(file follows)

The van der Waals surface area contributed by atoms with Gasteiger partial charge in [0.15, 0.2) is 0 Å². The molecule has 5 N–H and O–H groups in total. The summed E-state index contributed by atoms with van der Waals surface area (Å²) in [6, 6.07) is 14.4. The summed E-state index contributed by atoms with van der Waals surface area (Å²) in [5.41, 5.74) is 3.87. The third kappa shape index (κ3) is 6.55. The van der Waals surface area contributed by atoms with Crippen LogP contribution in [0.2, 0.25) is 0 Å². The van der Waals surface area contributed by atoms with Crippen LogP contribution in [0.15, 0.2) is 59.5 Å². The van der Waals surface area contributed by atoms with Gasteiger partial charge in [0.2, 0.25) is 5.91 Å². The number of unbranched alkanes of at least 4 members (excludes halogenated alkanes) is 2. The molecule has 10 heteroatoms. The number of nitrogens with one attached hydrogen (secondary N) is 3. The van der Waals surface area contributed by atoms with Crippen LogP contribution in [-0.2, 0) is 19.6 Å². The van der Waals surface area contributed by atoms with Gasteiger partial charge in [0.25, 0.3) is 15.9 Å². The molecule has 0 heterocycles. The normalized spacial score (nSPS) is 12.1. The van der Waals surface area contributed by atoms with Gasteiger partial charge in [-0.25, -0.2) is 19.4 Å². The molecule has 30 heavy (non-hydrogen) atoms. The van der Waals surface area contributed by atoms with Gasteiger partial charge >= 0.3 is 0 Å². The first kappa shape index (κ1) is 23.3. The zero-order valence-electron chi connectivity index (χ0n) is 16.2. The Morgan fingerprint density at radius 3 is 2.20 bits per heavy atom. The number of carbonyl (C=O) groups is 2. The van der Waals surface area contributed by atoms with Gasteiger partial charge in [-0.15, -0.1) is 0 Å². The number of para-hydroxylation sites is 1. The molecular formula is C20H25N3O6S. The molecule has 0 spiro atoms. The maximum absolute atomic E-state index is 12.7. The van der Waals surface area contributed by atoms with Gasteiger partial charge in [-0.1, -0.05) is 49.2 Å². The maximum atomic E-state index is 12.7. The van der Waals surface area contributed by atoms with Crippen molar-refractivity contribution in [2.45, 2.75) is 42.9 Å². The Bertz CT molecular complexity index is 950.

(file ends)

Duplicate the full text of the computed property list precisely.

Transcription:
The van der Waals surface area contributed by atoms with Gasteiger partial charge in [0.15, 0.2) is 0 Å². The molecule has 5 N–H and O–H groups in total. The summed E-state index contributed by atoms with van der Waals surface area (Å²) in [6, 6.07) is 14.4. The summed E-state index contributed by atoms with van der Waals surface area (Å²) in [5.41, 5.74) is 3.87. The third kappa shape index (κ3) is 6.55. The van der Waals surface area contributed by atoms with Crippen LogP contribution in [0.2, 0.25) is 0 Å². The van der Waals surface area contributed by atoms with Crippen LogP contribution in [0.15, 0.2) is 59.5 Å². The van der Waals surface area contributed by atoms with Gasteiger partial charge in [0.2, 0.25) is 5.91 Å². The number of unbranched alkanes of at least 4 members (excludes halogenated alkanes) is 2. The molecule has 10 heteroatoms. The number of nitrogens with one attached hydrogen (secondary N) is 3. The van der Waals surface area contributed by atoms with Crippen LogP contribution in [-0.2, 0) is 19.6 Å². The van der Waals surface area contributed by atoms with Gasteiger partial charge in [0.25, 0.3) is 15.9 Å². The molecule has 0 heterocycles. The normalized spacial score (nSPS) is 12.1. The van der Waals surface area contributed by atoms with Gasteiger partial charge in [-0.25, -0.2) is 19.4 Å². The molecule has 30 heavy (non-hydrogen) atoms. The van der Waals surface area contributed by atoms with Gasteiger partial charge >= 0.3 is 0 Å². The first kappa shape index (κ1) is 23.3. The zero-order valence-electron chi connectivity index (χ0n) is 16.2. The Morgan fingerprint density at radius 3 is 2.20 bits per heavy atom. The number of carbonyl (C=O) groups is 2. The van der Waals surface area contributed by atoms with Gasteiger partial charge in [-0.15, -0.1) is 0 Å². The number of para-hydroxylation sites is 1. The molecular formula is C20H25N3O6S. The molecule has 0 spiro atoms. The maximum absolute atomic E-state index is 12.7. The van der Waals surface area contributed by atoms with Gasteiger partial charge in [-0.1, -0.05) is 49.2 Å². The maximum atomic E-state index is 12.7. The van der Waals surface area contributed by atoms with Crippen molar-refractivity contribution in [2.45, 2.75) is 42.9 Å². The Bertz CT molecular complexity index is 950.